Brian De Palma's Mission: Impossible kicks off with a stock setup and never loses steam. Russian operative Alexander Golitsyn (Marcel Iures) plans to steal a list of American NOC ("non-official cover") agents, who are planted throughout eastern Europe, and then sell it to the highest bidder. However, when it becomes clear he intends to infiltrate the U.S. Embassy in Prague, an elite Impossible Missions Force team is assembled for countermeasures — joining the team leader Jim Phelps (Jon Voight) are his wife Claire (Emmanuelle Béart), Sarah Davies (Kristin Scott Thomas), systems hacker Jack Harmon (Emilio Estevez), and the point man, Ethan Hunt (Cruise). But when the attempt to isolate Golitsyn at a gala ball goes haywire, Ethan is called in from the cold by agency director Kittridge (Henry Czerny), who reveals that Ethan himself is a suspected mole. Choosing to run rather than cooperate, Ethan then goes "black" as he tries to determine the identity of the real mole, known as "Job," and of the mysterious arms dealer "Max." However, he realizes the only way he'll have any leverage is to steal the real NOC list from the agency's computer vault, requiring the help of two more black agents, helicopter pilot Franz Krieger (Jean Reno) and hacker Luther Stickell (Ving Rhames).

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Paramount's "Special Collector's Edition" DVD of Mission: Impossible — which supports the theatrical release of 2006's Mission: Impossible III — contains, among its many supplements, two awards montages highlighting Tom Cruise's career. And for those not routinely aware of his filmography, the effect is somewhat stunning. Not only has Cruise starred in a consistent string of critical and financial successes, but in this compressed space one realizes just how powerful his screen presence is. From Risky Business to The Firm, Rain Man, Magnolia, and beyond, there's something intrinsically magnetic about not just his acting ability, but his movie star gift — like Cary Grant, Cruise has perfected ways of presenting variations of his public self on film, most often in redemptive fables. And if anything makes Mission: Impossible seem flawed in retrospect, it isn't Scientology or Katie Holmes or his opinions on prescription medicine, but simply because there doesn't seem to be enough of Tom Cruise in the movie itself. At times, flashes of his winning cockiness appear, moments when it seems we're watching Vince in The Color of Money, certain he's about to run a table on his opponent. But Cruise has always depended on the kindness of directors, and Mission: Impossible is very much a slick, collaborate effort rather than the intimate sort of picture that flatters him best. Even if it doesn't rank with his most innovative work, Brian De Palma's signature is found on almost every shot, in particular his use of Dutch angles and some subtle crane tracking, and the overall effect is complemented by Danny Elfman's orchestral scoring, particularly in the first act. Robert Towne re-worked David Koepp's original treatment, giving the production two veteran screenwriters. The overall effect is both brisk and entertaining, charting a course among Le Carré, Ludlum, and Fleming archetypes. And the three-act structure is solid, with the rogue agent template giving way to a heist flick and then the final series of double-crosses. The only thing that doesn't work as well as it should is the famous final sequence on the Chunnel train, which not only doesn't seem to fit with De Palma's more cerebral instincts, but also squanders some well-earned suspension of disbelief for reality-defying CGI. But even if Cruise remains center stage throughout, De Palma is given his opportunity to shine, not only with the exploding aquarium sequence, but also his ability to mine suspense from silence and simple things like a rat, a knife, and a bead of sweat.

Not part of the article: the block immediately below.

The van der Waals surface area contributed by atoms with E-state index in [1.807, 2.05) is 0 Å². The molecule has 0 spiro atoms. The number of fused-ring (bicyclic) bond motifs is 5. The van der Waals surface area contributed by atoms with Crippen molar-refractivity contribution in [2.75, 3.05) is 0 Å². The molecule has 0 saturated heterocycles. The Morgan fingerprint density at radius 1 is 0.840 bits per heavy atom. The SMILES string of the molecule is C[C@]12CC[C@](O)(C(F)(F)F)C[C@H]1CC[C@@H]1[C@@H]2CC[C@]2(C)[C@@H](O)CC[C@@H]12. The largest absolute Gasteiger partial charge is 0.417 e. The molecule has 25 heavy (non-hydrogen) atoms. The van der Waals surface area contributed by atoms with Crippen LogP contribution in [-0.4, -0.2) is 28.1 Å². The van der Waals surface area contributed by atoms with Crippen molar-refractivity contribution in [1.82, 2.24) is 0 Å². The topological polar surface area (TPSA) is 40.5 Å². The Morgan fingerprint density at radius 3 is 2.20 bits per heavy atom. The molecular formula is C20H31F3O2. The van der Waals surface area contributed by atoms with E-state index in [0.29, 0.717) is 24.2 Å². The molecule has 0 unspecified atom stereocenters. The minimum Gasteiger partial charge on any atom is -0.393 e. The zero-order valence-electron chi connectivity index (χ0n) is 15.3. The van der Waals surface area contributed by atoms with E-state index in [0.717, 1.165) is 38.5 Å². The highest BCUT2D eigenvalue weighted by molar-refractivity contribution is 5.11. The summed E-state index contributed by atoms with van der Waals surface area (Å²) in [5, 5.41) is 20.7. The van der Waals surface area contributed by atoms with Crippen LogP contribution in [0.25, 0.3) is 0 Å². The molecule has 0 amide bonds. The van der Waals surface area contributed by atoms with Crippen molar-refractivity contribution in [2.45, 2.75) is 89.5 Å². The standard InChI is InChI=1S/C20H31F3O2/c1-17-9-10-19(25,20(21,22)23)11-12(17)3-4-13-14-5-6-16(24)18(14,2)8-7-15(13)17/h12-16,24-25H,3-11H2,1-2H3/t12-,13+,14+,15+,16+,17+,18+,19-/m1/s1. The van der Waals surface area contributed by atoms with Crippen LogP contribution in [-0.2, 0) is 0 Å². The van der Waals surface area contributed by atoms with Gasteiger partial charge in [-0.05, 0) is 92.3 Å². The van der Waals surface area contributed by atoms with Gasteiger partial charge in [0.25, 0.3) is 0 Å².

Paramount's DVD release of Mission: Impossible: Special Collector's Edition features a solid anamorphic transfer (2.35:1) with both Dolby Digital 5.1 and Dolby 2.0 Surround. Several brief featurettes are on board, including "Mission: Remarkable: 40 Years of Creating the Impossible" (11 min.), "Mission: Explosive Exploits" (5 min.), "Mission: International Spy Museum" (6 min.), "Mission: Spies Among Us" (8 min.), "Mission: Catching the Train" (2 min.), "Excellence in Film: Cruise" (9 min.), "Acceptance Speech for BAFTA/LA's Stanley Kubrick Britannia Award for Excellence in Film" (3 min.), "Generation: Cruise" (3 min.), and "Acceptance Speech for MTV's Generation Award" (3 min.). Also on hand are "Agent Dossiers," Theatrical trailers, TV spots, and a stills gallery. Keep-case.